A mother’s guide to planning December/January expenses

Financial demands during the months of December and January can be overwhelming. Not only are parents under pressure to make Christmas as festive as possible with a holiday filled with fun, hearty meals and the Christmas presents their children have been wanting all year, but they also have to budget for the return. -school, with new uniforms, stationery and school registration.

A financially savvy mom, a veteran news dog at the Citizen, she’s got New Year’s planning down to a science. Narissa Subramoney shared her organization tips with the masses to help them live their best lives in the most financially responsible way possible.

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Rule no. 1: Start as early as possible: prioritize school

“As a parent, I start my financial planning for December as early as July,” he says. Narissa prioritizes her daughter’s school expenses over the demands of Christmas and travel.

“School uniforms are available online all year round, so I usually do uniform replenishment (such as replacing worn/lost items) starting in August and even July.”

She advised that summer uniforms are cheaper in the winter and encourages parents to buy them and keep them until next year. “I will buy a few items each month until October. Once the school sends out the stationery and textbook orders, I also buy and bank them in October. That way, by the end of October, the school shopping is out of the way and I just have to concentrate on school fees. We also pay the fees and transport for January once the December salary has been collected,” he said.

“We also put the January budget that will take us until the 25th. We forget about it for the rest of December,” he said.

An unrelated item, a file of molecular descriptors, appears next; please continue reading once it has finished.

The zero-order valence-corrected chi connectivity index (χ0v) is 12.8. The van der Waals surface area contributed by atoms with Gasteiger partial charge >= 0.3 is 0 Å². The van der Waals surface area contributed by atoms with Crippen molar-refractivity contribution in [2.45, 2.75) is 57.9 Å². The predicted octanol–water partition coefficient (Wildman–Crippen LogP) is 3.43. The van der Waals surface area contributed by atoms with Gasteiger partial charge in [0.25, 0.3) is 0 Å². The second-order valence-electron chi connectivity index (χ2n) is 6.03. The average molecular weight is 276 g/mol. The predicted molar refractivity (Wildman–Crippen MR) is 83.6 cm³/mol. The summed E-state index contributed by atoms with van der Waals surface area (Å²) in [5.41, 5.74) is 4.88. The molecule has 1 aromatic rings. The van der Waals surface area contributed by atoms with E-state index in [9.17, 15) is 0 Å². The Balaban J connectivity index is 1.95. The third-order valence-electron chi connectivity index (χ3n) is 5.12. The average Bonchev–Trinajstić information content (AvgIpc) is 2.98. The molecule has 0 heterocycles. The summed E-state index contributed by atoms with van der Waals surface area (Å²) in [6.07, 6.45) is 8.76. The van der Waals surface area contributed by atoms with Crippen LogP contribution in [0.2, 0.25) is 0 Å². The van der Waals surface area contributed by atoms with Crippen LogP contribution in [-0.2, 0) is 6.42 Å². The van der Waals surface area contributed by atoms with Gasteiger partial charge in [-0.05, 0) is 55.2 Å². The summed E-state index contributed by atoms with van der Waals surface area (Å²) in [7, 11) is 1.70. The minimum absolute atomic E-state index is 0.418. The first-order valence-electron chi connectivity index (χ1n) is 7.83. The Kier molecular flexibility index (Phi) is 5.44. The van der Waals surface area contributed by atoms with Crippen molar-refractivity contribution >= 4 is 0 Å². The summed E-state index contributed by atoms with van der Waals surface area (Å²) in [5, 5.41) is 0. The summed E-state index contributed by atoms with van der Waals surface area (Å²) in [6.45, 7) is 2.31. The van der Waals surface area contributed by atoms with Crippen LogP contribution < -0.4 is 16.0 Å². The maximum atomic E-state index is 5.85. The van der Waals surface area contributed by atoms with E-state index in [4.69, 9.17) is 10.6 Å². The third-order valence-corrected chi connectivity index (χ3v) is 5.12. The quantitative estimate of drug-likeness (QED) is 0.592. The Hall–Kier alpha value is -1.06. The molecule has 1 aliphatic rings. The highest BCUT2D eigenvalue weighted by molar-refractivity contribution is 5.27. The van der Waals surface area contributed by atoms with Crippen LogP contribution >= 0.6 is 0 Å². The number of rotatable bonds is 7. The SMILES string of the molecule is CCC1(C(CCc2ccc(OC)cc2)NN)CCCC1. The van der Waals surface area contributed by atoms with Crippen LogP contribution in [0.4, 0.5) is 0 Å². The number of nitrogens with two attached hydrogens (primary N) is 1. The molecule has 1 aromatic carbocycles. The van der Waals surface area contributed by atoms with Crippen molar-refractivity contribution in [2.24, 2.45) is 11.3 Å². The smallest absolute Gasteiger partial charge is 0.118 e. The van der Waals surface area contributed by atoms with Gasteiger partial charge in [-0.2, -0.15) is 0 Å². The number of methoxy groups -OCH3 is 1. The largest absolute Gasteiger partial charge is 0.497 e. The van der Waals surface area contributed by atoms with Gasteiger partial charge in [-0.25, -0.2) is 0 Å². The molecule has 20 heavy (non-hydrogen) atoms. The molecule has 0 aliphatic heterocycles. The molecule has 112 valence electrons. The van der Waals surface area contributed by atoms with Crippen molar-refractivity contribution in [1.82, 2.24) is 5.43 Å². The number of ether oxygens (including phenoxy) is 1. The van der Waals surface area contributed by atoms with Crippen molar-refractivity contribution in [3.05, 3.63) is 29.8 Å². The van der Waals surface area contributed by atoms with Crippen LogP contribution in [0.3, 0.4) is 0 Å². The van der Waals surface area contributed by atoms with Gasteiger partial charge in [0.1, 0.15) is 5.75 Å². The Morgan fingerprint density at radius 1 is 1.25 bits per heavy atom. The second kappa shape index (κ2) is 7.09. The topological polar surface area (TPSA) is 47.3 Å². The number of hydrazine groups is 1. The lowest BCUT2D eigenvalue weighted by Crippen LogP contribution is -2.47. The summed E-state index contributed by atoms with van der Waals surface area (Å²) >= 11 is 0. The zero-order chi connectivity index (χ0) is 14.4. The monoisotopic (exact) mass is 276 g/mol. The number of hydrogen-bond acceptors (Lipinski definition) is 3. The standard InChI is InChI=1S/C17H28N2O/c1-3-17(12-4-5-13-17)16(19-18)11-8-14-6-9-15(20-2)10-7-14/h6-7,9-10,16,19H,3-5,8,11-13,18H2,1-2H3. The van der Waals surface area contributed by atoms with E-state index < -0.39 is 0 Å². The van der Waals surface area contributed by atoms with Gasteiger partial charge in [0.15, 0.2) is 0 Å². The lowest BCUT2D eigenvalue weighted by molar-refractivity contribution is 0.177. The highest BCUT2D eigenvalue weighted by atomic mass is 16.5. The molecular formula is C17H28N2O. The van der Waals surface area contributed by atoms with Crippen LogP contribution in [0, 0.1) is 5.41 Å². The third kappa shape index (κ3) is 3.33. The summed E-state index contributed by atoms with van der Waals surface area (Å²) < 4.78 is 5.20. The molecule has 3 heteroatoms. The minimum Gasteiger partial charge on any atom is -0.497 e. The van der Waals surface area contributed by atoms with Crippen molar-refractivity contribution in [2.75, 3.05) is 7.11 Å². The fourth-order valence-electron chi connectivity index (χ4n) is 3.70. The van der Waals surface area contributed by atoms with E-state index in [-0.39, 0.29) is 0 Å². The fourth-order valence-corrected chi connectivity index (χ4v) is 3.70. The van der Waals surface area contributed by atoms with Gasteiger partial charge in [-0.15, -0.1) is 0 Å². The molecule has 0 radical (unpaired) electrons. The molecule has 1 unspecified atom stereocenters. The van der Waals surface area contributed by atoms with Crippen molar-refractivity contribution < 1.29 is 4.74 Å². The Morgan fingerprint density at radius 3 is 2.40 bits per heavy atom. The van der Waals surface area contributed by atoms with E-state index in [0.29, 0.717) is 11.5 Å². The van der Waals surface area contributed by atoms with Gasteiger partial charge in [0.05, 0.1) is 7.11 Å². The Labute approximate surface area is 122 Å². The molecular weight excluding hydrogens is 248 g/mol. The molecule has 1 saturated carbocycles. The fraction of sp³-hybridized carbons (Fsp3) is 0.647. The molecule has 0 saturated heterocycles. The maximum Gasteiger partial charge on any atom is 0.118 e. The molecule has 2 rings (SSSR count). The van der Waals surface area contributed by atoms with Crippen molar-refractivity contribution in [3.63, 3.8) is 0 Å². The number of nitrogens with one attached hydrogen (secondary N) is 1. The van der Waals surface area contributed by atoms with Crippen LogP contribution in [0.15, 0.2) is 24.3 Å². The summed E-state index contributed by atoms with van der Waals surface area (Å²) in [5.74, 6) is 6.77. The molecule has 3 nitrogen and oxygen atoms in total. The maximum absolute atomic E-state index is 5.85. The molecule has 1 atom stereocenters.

After taking care of these things, Narissa focuses on the Christmas festivities.

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Rule no. 2: Make a list of gift recipients – space out those purchases

One of Narissa’s family traditions, like most families around the world, is to visit her extended family members who live far away. Along with this visit, there is the extension of a gift. “I make a list of the people I’m going to see. Then I start buying this in August. That way, the gift buying is staggered and doesn’t eat into my budget as much. We set a limit of R350 per person and let’s do a secret Santa where you pull last names out of a hat and shop for one person. There’s also a fun tradition of stealing presents. We do a “gift stealing pass” out of a hat, usually only two people can steal / exchange,” he said.

Rule no. 3: Don’t visit everyone everywhere all at once – alternate by year.

“We alternate families from three provinces every year. During the years I’m traveling, I book and pay for flights/accommodation from July,” she explained. Narissa says she first applies for her leave from mid-year and once approved, from then book the accommodation.

“December allowances usually provide the budget for petrol and tolls. We also set aside a certain amount for food and alcohol during the month,” Narissa said. She was clear to emphasize the importance of purchasing holiday alcohol from larger outlets rather than ordering services.

“Throughout the year, while I’m shopping for the week/month, I’ll buy my spirit of choice and keep it away. My partner and I also treat ourselves to alcohol,” she explained.

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Rule no. 4: Do your grocery shopping in November.

“I usually buy a leg of lamb, whole chickens and braai meat for the main days – Christmas, Boxing Day, NYE and NYD in November and freeze them. Those are the biggest expenses along the way,” he said.

After that, all he has left to buy is fruit, vegetables and other perishables. “The ones I buy with my December salary,” he said.

“As a general rule, I don’t leave everything for December. Planning the end of the year well in advance really helps take the pressure off. It also allows you to enjoy this time of year for what it is: time with the family, to relax and disconnect from the year that was,” he concluded.

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